The New Zealand Railways Magazine, Volume 12, Issue 9 (December 1, 1937.)
In the talks that followed Cannell heard the story of the valley and its people. The old warrior head of the little clan was Kahu (“The Hawk”). Most of his immediate relatives had fallen in the war, and all his land went to. the pakeha, by the law of the Strong Arm. In his anger and grief he had gathered a remnant of his hapu and taken to the bush, as his tribe sometimes had done before him, in stress of invasion. So here in the glen called Whanga-mahue, which means “Lost Valley,” by the side of the little mountain lake, Roto-kohu, he had pitched his camp and he intended to die here. Roto-kohu is “ Misty Lake,” It was not the first time a broken tribe had taken refuge beside it In the intertribal wars fugitives from lost battles had camped here, living on the teeming birds and other bush foods.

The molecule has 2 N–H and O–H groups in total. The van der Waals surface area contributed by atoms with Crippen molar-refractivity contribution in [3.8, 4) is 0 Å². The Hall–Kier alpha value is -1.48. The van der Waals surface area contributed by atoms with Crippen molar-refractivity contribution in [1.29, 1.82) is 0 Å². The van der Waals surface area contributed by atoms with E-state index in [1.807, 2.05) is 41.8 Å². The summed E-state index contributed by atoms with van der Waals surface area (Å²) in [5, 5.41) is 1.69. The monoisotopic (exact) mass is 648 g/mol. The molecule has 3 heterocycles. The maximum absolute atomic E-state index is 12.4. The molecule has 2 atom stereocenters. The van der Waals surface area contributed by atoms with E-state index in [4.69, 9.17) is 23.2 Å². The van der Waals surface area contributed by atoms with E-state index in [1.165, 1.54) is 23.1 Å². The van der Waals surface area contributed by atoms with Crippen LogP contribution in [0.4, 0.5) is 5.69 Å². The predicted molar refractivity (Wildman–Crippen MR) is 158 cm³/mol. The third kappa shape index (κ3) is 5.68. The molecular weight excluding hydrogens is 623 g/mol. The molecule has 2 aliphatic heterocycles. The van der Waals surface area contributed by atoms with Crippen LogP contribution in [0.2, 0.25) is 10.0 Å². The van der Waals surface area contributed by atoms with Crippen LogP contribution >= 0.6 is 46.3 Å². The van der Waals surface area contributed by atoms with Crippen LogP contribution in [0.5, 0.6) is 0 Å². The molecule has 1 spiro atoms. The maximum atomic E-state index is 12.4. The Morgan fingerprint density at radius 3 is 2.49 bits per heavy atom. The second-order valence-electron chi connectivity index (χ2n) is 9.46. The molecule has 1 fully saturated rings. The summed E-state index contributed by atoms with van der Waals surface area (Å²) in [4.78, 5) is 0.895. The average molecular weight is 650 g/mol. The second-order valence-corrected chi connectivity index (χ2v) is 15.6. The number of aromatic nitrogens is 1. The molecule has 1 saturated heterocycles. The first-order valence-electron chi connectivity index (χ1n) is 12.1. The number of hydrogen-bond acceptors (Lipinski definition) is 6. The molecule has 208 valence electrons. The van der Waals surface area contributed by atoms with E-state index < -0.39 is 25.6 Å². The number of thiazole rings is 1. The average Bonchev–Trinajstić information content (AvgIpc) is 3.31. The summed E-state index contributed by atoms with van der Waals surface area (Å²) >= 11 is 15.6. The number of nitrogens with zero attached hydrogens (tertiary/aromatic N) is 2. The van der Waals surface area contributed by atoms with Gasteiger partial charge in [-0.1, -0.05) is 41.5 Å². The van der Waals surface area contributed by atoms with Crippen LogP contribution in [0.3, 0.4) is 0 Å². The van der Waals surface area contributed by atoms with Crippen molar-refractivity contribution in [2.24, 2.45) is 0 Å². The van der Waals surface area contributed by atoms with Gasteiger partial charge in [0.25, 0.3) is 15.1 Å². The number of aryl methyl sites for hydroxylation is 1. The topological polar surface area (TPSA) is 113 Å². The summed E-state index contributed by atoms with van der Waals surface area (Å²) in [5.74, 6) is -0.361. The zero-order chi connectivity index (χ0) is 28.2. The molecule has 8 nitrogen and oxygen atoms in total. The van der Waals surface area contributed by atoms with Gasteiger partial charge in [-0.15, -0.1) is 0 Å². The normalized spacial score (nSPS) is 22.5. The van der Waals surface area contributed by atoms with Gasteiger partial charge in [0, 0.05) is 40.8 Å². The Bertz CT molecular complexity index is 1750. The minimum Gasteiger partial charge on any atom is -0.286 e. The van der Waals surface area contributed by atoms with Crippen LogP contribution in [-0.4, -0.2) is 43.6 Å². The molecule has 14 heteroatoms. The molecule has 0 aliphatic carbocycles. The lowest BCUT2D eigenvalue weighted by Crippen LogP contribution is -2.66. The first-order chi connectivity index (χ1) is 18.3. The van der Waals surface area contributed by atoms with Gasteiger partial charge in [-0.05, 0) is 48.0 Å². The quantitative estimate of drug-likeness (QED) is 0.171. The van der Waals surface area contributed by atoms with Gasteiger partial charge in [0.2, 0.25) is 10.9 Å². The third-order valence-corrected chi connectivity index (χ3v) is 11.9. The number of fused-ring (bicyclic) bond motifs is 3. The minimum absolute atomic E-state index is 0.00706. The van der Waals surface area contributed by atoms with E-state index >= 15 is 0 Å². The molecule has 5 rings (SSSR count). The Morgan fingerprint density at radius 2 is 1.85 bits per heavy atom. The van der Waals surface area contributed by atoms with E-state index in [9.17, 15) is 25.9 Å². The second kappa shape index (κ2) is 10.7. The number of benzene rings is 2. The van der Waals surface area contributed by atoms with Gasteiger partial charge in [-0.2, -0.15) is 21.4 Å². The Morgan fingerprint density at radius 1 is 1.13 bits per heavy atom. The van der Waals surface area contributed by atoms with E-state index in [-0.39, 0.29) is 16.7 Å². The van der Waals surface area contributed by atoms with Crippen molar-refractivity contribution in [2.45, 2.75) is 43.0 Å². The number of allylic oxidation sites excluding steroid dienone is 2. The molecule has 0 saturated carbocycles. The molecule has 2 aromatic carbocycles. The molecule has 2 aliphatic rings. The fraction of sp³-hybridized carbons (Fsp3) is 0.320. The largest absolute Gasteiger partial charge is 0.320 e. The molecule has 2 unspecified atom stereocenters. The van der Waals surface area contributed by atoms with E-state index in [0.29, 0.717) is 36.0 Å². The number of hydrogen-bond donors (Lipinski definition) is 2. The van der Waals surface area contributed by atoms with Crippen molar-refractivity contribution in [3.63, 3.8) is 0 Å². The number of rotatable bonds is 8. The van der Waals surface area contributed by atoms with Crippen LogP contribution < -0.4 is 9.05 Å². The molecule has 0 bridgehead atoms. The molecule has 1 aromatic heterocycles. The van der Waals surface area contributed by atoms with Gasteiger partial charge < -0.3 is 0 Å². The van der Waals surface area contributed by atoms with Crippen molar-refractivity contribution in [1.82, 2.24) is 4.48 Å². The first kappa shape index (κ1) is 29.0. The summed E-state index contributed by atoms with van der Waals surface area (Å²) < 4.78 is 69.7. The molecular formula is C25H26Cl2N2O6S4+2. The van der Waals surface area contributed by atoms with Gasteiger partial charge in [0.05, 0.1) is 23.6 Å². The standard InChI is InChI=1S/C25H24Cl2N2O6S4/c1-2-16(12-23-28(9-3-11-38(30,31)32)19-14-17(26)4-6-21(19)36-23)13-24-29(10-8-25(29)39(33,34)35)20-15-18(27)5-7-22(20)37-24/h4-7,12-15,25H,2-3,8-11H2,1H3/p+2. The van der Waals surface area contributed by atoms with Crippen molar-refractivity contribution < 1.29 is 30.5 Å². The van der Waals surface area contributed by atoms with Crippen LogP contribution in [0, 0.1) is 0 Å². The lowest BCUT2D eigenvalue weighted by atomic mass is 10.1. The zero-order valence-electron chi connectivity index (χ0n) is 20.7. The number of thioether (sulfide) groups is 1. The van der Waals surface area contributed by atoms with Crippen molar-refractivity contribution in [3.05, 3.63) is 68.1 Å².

Kahu, had he liked, could have joined his kinsmen in the unconquered country to the south of the confiscation line. But the proud old hero would have none of that. Here, with fewer than a score of his nearest of kin, he would live forgotten. “I have taken a new name,” he said. “My name now is Iwikore—The Man Without a Tribe.”